China decentralised its aviation industry in the early 1980s, establishing new airlines with separate areas of influence in major cities, to break the Beijing-centric monopoly of the CAAC. Two decades along and despite the spread of wealth along the eastern seaboard, the trend is for airlines to focus back on Beijing. How long the CAAC can permit this to continue – at least over the next 12 months – will depend mostly on whether the airport can absorb the new demand.
The CAAC stated last month that it was planning a range of initiatives to help “cool down the overheated development of air transport” in China, including limiting the number of new entrant airlines and permitting more international flying. East Star Airlines, one of several new entrants, was recently awarded rights to operate international services (to the Special Administrative Regions of Hong Kong and Macau initially), which could prompt a flood of similar requests, and hopefully ease some of the pressure on Beijing.
Airline inefficiency contributes to the congestion
But it is not just the expansion of the market that is creating congestion. Airline inefficiency, severely limits the potential of China’s infrastructure. Its airlines have consistently underperformed the global average load factor by a large margin. Thanks to investment in better technology, the gap is closing, but there is still a long way to go before Chinese airlines match the efficiency of their foreign rivals.
In June this year, airlines operated around 6.4 million seats in and out of Beijing and 4.5 million passengers passed through the airport, implying load factors of 70%. A similar level was achieved by Hong Kong, which has a large number of Mainland carriers operating to/from the city, with lower than industry standard load factors.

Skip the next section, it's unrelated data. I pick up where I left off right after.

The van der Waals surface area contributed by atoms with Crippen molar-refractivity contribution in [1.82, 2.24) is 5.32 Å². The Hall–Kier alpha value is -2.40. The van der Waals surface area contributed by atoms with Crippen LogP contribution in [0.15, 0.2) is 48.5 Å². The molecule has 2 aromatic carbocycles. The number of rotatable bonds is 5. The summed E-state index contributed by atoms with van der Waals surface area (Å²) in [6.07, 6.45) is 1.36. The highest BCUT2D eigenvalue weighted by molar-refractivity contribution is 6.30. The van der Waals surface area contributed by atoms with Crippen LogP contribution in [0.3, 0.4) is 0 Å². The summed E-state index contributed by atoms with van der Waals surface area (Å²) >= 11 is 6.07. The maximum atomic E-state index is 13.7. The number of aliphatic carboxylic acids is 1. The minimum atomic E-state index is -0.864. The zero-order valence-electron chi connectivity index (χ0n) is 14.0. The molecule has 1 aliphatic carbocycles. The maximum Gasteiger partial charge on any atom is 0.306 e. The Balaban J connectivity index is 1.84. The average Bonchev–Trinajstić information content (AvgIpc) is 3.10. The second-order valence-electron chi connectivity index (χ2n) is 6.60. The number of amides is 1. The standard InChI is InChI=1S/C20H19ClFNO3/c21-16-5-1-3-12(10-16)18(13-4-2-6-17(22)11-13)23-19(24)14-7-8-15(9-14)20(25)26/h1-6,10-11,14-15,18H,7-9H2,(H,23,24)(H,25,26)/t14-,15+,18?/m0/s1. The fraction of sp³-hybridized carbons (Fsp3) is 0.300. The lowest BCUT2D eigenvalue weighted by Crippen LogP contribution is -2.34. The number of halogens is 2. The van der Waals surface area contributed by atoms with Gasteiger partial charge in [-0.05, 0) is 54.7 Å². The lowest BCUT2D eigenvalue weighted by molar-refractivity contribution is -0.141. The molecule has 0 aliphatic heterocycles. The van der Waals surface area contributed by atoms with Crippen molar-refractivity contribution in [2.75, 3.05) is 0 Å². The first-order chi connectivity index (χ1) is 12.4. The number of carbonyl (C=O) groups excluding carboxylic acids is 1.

For comparison, Sydney Airport handled 2.5 million passengers in June, with 3.3 million seats on offer, with airlines averaging a 73.6% load factor on services to/from Australia’s busiest airport. The figures were higher still in June for Singapore (75.3% average airline load factor at the airport), Dubai (76.9%), Frankfurt (77.4%) and London Heathrow (78.9%) – all of these are major regional hub airports.
Unlike the airlines themselves, a higher average figure for airports is not necessarily good news, especially where the airport is under-capacity. It certainly does not automatically translate into a good passenger experience, as recent travellers through London Heathrow Airport would agree!
New airport capacity costs big money – and usually has a time-consuming planning and approval process.
For airports, it is often a balancing act between encouraging new airline services, but also ensuring those services are a continued success, not only for the obvious revenue impact from airlines (using the infrastructure) and their passengers (spending money in the shops), but for the overall efficient running of the airport and the effective utilisation of its capacity.
Meanwhile, the Beijing 2008 Organising Committee expects 1.7 million visitors for the Olympics, with 1.1 million domestic travelers and the remainder from overseas.
But the big crunch for airport capacity comes as visitors arrive – and particularly when they flood out as the Games end. At the Sydney 2000 Games, inbound international traffic grew 23% year-on-year in September, the month leading up to the Games, while outbound increased by 22% in the month it ended – even though the Games ended half way through the month.
As the massively important event approaches, Chinese authorities will be pushing all the policy and planning levers to make sure that the arrival and departure process runs smoothly next August. By weeding out delayed services and by using temporary halts on some domestic services, the CAAC will probably ensure that the peak periods go reasonably smoothly. But Beijing Airport planning to date suggests that the fact of undercapacity will continue to plague it up to and beyond the Olympics.